In groups where a sufficient number of genetic samples were collected, we observed the typical structure of wolf packs—a breeding pair and their offspring of two years [41,42]. The loss of a breeder was often detected (64.6%) and, in some cases, it was possible to trace the replacement of a partner within a pack (Figure 3). A negative effect of hunting on the social structure of the wolf population was observed. Significant numbers of packs lost one or even both of the breeders during one hunting season, which could then affect the survival chances of pups. The average age at which pups lost at least one of the parents was 5.6 months. Although pups are able to accompany adult animals on a hunt to learn hunting skills at the age of four months [74] and they start to catch small animals at a relatively young age, they still depend on the help and training of the adult pack members until the age of nine to ten months [41,74]. At least some pups in the litter can survive the early loss of a parent due to other adult members of the pack continuing to provide for them; however, the loss of even one parent can make it difficult to take care of pups, and can affect the social and spatial structure of the pack. As a result of pack disruption, depredation on livestock by inexperienced young animals who have lost their parents or have dispersed from their natal packs at an early age can occur [47,49,51,75]. In order to reduce such a negative impact on the composition of wolf packs and young animals, it is recommended to begin wolf hunting only when the juveniles have reached at least six months of age [47]. In the case of Latvia, this would mean shortening the hunting season and beginning hunting only in October–November. Currently, Latvia has the longest wolf hunting season in the Baltic States (15 July–31 March), while in Estonia, the wolf hunting season lasts from 1 November to the end of February [33], and in Lithuania, from 15 October to 1 April [76].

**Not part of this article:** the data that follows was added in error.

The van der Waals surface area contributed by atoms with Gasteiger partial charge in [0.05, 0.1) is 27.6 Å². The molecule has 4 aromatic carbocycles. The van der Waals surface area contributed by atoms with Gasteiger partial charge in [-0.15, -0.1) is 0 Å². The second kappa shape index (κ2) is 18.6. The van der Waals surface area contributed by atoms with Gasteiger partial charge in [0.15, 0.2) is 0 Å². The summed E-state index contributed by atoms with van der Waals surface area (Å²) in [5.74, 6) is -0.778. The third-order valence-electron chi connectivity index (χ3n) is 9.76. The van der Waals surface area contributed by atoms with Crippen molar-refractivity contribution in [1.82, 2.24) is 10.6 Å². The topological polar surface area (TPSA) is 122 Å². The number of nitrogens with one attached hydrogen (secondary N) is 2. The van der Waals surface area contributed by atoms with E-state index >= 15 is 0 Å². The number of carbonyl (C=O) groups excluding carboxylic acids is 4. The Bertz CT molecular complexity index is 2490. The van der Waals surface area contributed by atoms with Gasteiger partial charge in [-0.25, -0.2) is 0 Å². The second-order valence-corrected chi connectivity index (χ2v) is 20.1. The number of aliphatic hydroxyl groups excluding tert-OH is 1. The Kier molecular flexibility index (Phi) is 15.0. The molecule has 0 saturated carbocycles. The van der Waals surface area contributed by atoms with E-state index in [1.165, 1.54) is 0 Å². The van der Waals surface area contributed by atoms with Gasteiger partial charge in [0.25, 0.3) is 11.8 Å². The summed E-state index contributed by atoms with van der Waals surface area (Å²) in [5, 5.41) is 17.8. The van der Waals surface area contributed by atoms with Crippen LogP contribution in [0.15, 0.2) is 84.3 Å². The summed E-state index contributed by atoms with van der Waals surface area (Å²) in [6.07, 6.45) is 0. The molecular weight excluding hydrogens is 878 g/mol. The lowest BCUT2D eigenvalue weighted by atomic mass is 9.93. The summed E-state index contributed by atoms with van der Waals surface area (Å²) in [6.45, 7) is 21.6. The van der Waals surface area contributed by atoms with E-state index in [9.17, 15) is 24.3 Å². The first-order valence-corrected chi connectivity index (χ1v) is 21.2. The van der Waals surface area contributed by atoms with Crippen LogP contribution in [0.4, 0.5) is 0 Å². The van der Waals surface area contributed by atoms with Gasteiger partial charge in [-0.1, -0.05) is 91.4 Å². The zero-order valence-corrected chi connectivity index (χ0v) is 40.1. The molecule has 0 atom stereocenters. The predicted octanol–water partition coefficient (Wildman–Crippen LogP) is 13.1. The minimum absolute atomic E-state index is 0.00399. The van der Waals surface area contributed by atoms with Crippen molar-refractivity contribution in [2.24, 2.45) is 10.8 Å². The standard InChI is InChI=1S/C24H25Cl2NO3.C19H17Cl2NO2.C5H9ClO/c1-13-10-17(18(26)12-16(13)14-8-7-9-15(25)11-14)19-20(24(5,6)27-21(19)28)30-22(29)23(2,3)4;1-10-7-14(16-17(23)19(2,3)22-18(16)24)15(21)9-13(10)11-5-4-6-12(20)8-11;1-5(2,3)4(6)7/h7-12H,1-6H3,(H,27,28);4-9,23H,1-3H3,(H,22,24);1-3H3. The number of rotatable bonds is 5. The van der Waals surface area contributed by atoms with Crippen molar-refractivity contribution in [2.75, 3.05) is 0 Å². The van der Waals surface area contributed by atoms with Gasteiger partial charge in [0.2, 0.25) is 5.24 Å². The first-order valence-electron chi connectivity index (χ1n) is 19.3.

The loss of a breeder also affects the persistence of the pack and maintenance of the pack’s territory. The fact that in four packs, after the loss of a partner, the other breeder was hunted at a relatively distant location within one to two years suggests that due to hunting disturbance, the surviving breeder left the previous territory and searched for a new partner and territory. We also detected the dispersal of subordinate animals after the loss of the breeders. The territories of wolf packs are quite stable, and as long as one of the breeders and some other animals of the pack have been able to survive, the pack usually maintains its territory [3]. In saturated populations, subordinate animals will usually stay with the natal pack even after the loss and replacement of the breeder as their own breeding options are limited due to the lack of vacant breeding positions [42]. Wolf density and numbers in Latvia are currently high [30]; therefore, pack disruption, the dispersal of young animals, and the abandonment of the territory by breeders indicate the negative impact of a sufficiently large disturbance on the stability of the population’s social structure. Subordinate individuals disperse when breeding opportunities are easily found, as happened in a population affected by high harvest mortality [48]. Although cases where information about further processes in the pack was available were numerically few in this study, they show that the disruption of packs, the loss of their territories, and the subsequent early dispersal of juveniles happen in populations experiencing high harvest pressure. Other studies have reported young animals leaving their natal pack already at the age of five months; however, dispersal usually happens at the age of 11 to 24 months [41,42]. Dispersal is driven by both social and food competition, but may also be caused by the disruption of a pack’s social structure [35,42,77,78]. According to the genetic data, juveniles were hunted relatively far from their natal territories already at an age of five to ten months. Currently, in Latvia, the lack of food resources should not be the reason for competition in packs, and before reaching sexual maturity, the young animals do not create social competition in the packs. Therefore, the early dispersal from packs is likely caused by the disruption of the social and territorial structures due to hunting. Early dispersal and the relatively easy availability of breeding opportunities, due to lost breeders and vacated pack territories, create both the opportunity and the necessity for young animals to start breeding at an early age in order to compensate for the numbers of individuals lost due to hunting. In the Latvian wolf population, cases where females started breeding even before two years of age were identified. Also, the majority of reproductively active females were two- to three-year-old animals, and relatively large average litter sizes and a high proportion of females involved in reproduction were found [30]. This indicates heightened reproductive activity in the population. As young breeders may lack experience and knowledge to ensure high reproductive success, and young females tend to have smaller litters [74,79,80], such possible demographic consequences of social instability should not be overlooked considering the long-term effects that hunting might have on population conservation.